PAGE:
Postal codes in Belgium are numeric and consist of 4 numbers. The first digit indicates the province (except for the 3xxx numbers that are shared by the eastern part of Flemish Brabant and Limburg, the 6xxx that are shared between the Hainaut and Luxembourg province, and the 1xxx that are shared by the Brussels Capital Region, the western part of Flemish Brabant and Walloon Brabant). The more zeros there are, the higher the number of inhabitants of that city in the province. For example: Bruges (Brugge) is the capital and largest urban centre of the coastal province of West Flanders so it gets the 8000 code, the second city is Kortrijk and gets 8500. When writing the address, the postal code is put in front of the town name.
Special numbers are reserved for the EU institutions, NATO headquarters, public and commercial broadcasters (RTBF, RTL TVI, VRT and VTM), the different parliaments and other public institutions.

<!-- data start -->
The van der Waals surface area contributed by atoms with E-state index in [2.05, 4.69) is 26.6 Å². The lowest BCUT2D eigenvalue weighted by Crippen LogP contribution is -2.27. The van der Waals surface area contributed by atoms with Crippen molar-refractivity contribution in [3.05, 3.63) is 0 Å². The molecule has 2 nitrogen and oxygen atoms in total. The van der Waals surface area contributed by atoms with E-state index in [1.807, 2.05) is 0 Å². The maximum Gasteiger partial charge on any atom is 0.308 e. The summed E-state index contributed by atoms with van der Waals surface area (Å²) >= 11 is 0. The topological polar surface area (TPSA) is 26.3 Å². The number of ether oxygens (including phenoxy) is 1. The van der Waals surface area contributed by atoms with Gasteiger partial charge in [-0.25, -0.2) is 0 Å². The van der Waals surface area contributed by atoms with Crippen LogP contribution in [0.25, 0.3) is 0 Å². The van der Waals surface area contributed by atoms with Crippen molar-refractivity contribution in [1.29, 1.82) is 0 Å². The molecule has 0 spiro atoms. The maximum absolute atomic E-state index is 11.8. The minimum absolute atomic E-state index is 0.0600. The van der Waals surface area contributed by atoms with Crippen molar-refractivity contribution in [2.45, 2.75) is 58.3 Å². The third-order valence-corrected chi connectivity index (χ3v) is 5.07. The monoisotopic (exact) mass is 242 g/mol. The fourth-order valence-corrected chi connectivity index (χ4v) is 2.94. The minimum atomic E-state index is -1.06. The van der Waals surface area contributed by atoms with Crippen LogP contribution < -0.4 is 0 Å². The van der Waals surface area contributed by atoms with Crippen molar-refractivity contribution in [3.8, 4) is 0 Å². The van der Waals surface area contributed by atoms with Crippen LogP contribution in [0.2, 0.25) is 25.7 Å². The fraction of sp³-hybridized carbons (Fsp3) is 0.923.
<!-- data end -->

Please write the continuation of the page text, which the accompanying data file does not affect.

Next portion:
A correct Belgian postal code is mentioned before the address' municipality or section (e.g.: "8500 Kortrijk"). While often used erroneously, Bpost's guidelines specifically implore not to mention any country code in front of the postal code (e.g.: "BE-8500" instead of "8500"), similarly to the Universal Postal Union's S42 definition of an address.
Ne pas mentionner le code ISO (Belgique) (...) [correct] 6099 Fleurus ; [incorrect] B- 6099 Fleurus
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